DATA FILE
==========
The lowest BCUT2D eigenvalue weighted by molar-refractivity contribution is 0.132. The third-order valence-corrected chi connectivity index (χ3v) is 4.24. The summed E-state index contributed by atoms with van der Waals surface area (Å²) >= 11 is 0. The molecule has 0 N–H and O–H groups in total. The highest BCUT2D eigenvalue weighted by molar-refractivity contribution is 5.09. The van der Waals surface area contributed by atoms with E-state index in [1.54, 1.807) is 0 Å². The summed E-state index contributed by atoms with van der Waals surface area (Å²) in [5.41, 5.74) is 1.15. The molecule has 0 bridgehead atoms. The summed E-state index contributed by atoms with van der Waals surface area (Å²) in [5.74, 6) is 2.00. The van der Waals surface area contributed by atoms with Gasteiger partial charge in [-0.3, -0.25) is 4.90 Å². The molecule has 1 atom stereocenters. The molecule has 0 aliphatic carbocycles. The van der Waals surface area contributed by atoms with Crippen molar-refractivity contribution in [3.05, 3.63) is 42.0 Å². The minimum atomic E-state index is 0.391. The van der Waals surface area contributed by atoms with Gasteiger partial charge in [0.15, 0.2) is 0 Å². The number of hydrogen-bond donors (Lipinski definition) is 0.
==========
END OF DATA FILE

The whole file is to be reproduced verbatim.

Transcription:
The lowest BCUT2D eigenvalue weighted by molar-refractivity contribution is 0.132. The third-order valence-corrected chi connectivity index (χ3v) is 4.24. The summed E-state index contributed by atoms with van der Waals surface area (Å²) >= 11 is 0. The molecule has 0 N–H and O–H groups in total. The highest BCUT2D eigenvalue weighted by molar-refractivity contribution is 5.09. The van der Waals surface area contributed by atoms with E-state index in [1.54, 1.807) is 0 Å². The summed E-state index contributed by atoms with van der Waals surface area (Å²) in [5.41, 5.74) is 1.15. The molecule has 0 bridgehead atoms. The summed E-state index contributed by atoms with van der Waals surface area (Å²) in [5.74, 6) is 2.00. The van der Waals surface area contributed by atoms with Gasteiger partial charge in [-0.3, -0.25) is 4.90 Å². The molecule has 1 atom stereocenters. The molecule has 0 aliphatic carbocycles. The van der Waals surface area contributed by atoms with Crippen molar-refractivity contribution in [3.05, 3.63) is 42.0 Å². The minimum atomic E-state index is 0.391. The van der Waals surface area contributed by atoms with Gasteiger partial charge in [0.15, 0.2) is 0 Å². The number of hydrogen-bond donors (Lipinski definition) is 0.